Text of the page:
Mobile Phone Microscopy
Can smartphones help bring molecular diagnostics to low- and middle-income countries?
Molecular diagnostics are a pillar of pathology, but as the technologies and methods evolve, we need increasingly complex assays and equipment. Unfortunately, in LMICs, where such diagnostics may be sorely needed, new technology isn’t always tenable. The solution? Smartphones, according to researchers from Sweden and California, who have developed an affordable attachment that transforms a phone into a biomolecular analysis and diagnostics microscope (1).
By combining the device’s optomechanical lasers and algorithmic “brain” with a smartphone’s camera and a special app, the researchers were able to carry out in situ analysis via fluorescence microscopy. Could the instrument’s simplicity and power help bring one of our most essential biomedical tools to the places that need it most?
To find out, we spoke with the lead researchers – Aydogan Ozcan, Professor of Electrical Engineering and Bioengineering at UCLA, and Mats Nilsson, Professor and Scientific Director of the Science for Life Laboratory at Stockholm University.
Why did you focus on smartphones?
AO: There are several aspects that make today’s phones rather unique for conducting, sensing, and diagnostic measurements. The massive quantity of the devices – over eight billion at the time of writing (2) – drives rapid improvements in hardware, software, and high-end imaging/sensing technologies for daily use. This also transforms them into a cost-effective, yet extremely powerful platform able to run various tasks – such as biomedical tests and scientific measurements – that would normally require advanced laboratory instruments. I think this rapidly evolving trend in mobile phones will help us transform how medicine, engineering, and other sciences are practiced and taught globally.
MN: I think it’s a trend in society in general. We’ll see more wireless applications and less need for traditionally large infrastructure. I’ve been involved in other projects where we’ve looked at point-of-care diagnostic approaches, and it seems to be very important that the devices cannot rely on wired electricity or networks to serve not only LMICs but also modern, developed environments – it’s often difficult to find an available power socket in Swedish hospitals.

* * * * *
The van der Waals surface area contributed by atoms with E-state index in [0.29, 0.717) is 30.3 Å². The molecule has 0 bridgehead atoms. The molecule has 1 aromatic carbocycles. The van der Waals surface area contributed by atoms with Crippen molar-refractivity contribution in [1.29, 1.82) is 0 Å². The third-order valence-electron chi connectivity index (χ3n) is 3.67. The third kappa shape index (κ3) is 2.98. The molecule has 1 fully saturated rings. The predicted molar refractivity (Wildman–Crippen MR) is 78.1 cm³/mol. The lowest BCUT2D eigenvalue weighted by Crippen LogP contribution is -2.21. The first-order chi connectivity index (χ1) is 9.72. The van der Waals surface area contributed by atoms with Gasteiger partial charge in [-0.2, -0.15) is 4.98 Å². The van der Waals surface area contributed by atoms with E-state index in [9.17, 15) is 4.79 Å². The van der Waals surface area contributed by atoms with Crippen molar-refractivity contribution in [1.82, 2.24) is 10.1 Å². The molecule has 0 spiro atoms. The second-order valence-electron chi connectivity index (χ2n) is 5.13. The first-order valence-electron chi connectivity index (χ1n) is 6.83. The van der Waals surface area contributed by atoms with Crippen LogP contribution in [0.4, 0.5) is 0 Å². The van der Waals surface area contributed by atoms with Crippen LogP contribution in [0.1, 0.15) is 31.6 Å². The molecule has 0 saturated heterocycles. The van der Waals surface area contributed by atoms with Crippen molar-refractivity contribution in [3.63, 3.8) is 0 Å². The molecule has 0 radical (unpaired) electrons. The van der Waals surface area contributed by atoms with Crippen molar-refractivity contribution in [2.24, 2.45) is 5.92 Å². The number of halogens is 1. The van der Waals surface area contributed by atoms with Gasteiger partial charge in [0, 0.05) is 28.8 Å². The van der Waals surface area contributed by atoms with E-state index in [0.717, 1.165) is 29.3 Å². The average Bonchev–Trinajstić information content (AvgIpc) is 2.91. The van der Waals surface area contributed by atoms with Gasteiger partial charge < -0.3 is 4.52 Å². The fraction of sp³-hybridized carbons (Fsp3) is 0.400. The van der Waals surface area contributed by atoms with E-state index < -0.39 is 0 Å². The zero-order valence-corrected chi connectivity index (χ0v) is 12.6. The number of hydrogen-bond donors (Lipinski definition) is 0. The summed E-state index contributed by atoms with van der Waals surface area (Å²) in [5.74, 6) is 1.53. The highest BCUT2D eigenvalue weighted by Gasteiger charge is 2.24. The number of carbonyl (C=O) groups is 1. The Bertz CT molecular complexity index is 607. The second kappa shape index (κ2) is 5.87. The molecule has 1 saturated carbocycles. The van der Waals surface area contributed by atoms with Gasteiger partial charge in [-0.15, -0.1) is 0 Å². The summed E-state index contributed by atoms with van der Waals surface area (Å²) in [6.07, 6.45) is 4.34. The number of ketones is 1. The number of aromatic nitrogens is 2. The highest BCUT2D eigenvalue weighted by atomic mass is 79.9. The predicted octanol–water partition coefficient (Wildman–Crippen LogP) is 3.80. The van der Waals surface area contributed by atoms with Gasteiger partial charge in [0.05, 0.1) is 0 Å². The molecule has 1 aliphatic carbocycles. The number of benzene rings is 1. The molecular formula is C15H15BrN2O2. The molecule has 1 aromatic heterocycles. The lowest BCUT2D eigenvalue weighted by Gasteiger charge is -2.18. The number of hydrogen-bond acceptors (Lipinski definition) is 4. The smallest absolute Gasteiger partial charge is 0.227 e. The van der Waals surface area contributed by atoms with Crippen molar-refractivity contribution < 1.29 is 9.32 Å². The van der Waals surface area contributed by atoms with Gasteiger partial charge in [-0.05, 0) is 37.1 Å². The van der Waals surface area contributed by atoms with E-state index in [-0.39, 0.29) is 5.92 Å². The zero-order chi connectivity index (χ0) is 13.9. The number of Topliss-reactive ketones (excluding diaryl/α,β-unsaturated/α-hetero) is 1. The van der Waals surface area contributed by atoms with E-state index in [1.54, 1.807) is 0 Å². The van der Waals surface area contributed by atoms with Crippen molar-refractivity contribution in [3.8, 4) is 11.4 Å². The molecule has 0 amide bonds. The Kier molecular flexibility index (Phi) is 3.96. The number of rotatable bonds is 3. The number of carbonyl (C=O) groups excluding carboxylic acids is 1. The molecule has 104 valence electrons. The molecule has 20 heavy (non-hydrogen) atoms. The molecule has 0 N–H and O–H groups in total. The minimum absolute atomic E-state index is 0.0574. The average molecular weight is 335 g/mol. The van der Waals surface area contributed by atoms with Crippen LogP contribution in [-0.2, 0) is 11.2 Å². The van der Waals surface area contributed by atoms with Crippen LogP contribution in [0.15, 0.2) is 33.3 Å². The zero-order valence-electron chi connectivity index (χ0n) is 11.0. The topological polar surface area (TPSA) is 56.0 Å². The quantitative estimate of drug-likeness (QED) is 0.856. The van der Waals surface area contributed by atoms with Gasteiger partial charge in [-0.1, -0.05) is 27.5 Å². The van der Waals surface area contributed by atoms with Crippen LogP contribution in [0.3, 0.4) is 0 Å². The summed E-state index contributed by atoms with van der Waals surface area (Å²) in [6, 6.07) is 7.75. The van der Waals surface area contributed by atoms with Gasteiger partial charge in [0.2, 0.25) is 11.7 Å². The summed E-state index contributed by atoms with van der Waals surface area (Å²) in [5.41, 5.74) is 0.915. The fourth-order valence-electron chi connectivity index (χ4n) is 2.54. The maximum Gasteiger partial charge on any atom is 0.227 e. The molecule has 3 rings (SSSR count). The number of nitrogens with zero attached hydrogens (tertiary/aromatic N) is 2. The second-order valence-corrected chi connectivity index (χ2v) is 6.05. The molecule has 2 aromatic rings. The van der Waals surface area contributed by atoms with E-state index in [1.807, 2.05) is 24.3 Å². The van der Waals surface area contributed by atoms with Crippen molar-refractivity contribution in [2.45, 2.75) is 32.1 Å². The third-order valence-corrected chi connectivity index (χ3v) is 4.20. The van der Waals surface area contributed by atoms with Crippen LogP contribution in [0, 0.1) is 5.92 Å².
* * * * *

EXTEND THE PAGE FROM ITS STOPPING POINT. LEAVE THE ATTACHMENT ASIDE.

Did you develop the device particularly with LMICs in mind?
MN: That has definitely been our major objective: to make molecular diagnostics affordable in low-income settings. During our investigation, we demonstrated the molecular diagnosis of tumors with sequencing and KRAS mutations, both in the tissue and in the liquid sample of a tissue – showing the practical utility of the device in regions with few options.
I also think that a more urgent, short-term need for molecular diagnosis is in the field of infectious diseases. That’s another area in which I think this platform is important.
AO: Our work is significant because mobile DNA sequencing and tumor biopsy analysis can greatly decrease the cost of diagnosis and make it more accessible globally. I believe we’ve taken a real step toward the next generation of DNA sequencing and mutation analysis, as well as toward better technologies for point-of-care settings and resource-limited environments. Beyond its current capabilities, I believe our platform could eventually also be used to identify disease-causing microorganisms and measure the genetic signatures of antibiotic resistance.
What’s next for your labs?
AO: We are very much interested in mobile imaging, sensing, diagnostic techniques, and their applications in biomedicine and environmental monitoring. We have several exciting projects that will soon reveal how powerful – and how fit for purpose – these smart mobile systems can get, including in developing countries.
MN: We want to remove the laser from the current sequencer to make it even faster and simpler. We’ll also apply the current setup to infectious disease diagnostics. For example, we could investigate tuberculosis diagnosis – if we develop ways of profiling tuberculosis patients with our platform, we can further add to its use in LMICs.
Just as this collaborative project focused on device size to increase accessibility, others have been heading in the same direction. One example is Oxford Nanopore’s MinION (3), which recently traveled to the International Space Station as a tool for sequencing experiments (4). It’s exciting that such devices appear to be just the start of a portable diagnostic revolution.
But the answer needn’t lie solely with developing new diagnostic tools. Nilsson says, “We probably do need to develop novel diagnostics, but we should also focus on how old diagnostics can be used. If we spend more time and resources on the ways we can best use both old and new methods, it will definitely pay off for pathologists and patients alike.”
- M Kühnemund et al., “Targeted DNA sequencing and in situ mutation analysis using mobile phone microscopy”, Nat Commun, 8, (2017). PMID: 28094784.
- GSMA Intelligence, “Global data”, (2017). Available at: bit.ly/2jcU6sS. Accessed March 13, 2017.
- R McGuigan, “Assemble the MinIONs”, The Pathologist, 7, 17 (2015). Available at: bit.ly/1zKk5Qe.
- W Aryitey, “One small sequence, one giant leap”, The Translational Scientist, 8, 12 (2016). Available at: bit.ly/2miBwBU.